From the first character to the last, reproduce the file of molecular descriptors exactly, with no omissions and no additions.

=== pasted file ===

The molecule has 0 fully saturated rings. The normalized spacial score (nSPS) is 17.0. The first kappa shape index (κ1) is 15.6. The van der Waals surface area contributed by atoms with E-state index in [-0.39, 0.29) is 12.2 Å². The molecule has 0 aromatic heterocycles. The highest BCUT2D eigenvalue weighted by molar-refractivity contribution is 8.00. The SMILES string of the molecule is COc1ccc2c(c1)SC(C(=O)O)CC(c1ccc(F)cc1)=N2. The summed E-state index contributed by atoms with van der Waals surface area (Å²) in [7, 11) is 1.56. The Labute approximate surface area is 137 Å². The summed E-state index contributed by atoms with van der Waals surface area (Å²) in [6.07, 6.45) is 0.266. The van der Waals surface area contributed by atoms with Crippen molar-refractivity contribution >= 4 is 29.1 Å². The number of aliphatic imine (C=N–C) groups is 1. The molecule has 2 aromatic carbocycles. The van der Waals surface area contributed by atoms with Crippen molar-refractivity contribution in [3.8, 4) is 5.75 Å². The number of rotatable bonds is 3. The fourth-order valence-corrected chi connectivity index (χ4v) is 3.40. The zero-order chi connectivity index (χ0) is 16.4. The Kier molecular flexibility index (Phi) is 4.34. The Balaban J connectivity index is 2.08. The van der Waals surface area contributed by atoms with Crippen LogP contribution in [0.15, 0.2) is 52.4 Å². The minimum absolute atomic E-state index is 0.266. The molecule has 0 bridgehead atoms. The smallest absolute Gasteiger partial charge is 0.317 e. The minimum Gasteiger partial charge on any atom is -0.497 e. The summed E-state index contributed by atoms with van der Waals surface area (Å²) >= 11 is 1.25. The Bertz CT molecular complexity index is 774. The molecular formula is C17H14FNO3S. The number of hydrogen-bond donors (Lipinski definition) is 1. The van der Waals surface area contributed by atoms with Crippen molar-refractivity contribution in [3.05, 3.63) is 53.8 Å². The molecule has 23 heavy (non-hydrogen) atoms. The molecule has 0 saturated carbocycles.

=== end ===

The molecule has 0 fully saturated rings. The normalized spacial score (nSPS) is 17.0. The first kappa shape index (κ1) is 15.6. The van der Waals surface area contributed by atoms with E-state index in [-0.39, 0.29) is 12.2 Å². The molecule has 0 aromatic heterocycles. The highest BCUT2D eigenvalue weighted by molar-refractivity contribution is 8.00. The SMILES string of the molecule is COc1ccc2c(c1)SC(C(=O)O)CC(c1ccc(F)cc1)=N2. The summed E-state index contributed by atoms with van der Waals surface area (Å²) in [7, 11) is 1.56. The Labute approximate surface area is 137 Å². The summed E-state index contributed by atoms with van der Waals surface area (Å²) in [6.07, 6.45) is 0.266. The van der Waals surface area contributed by atoms with Crippen molar-refractivity contribution >= 4 is 29.1 Å². The number of aliphatic imine (C=N–C) groups is 1. The molecule has 2 aromatic carbocycles. The van der Waals surface area contributed by atoms with Crippen molar-refractivity contribution in [3.8, 4) is 5.75 Å². The number of rotatable bonds is 3. The fourth-order valence-corrected chi connectivity index (χ4v) is 3.40. The zero-order chi connectivity index (χ0) is 16.4. The Kier molecular flexibility index (Phi) is 4.34. The Balaban J connectivity index is 2.08. The van der Waals surface area contributed by atoms with Crippen LogP contribution in [0.15, 0.2) is 52.4 Å². The minimum absolute atomic E-state index is 0.266. The molecule has 0 bridgehead atoms. The smallest absolute Gasteiger partial charge is 0.317 e. The minimum Gasteiger partial charge on any atom is -0.497 e. The summed E-state index contributed by atoms with van der Waals surface area (Å²) >= 11 is 1.25. The Bertz CT molecular complexity index is 774. The molecular formula is C17H14FNO3S. The number of hydrogen-bond donors (Lipinski definition) is 1. The van der Waals surface area contributed by atoms with Crippen molar-refractivity contribution in [3.05, 3.63) is 53.8 Å². The molecule has 23 heavy (non-hydrogen) atoms. The molecule has 0 saturated carbocycles.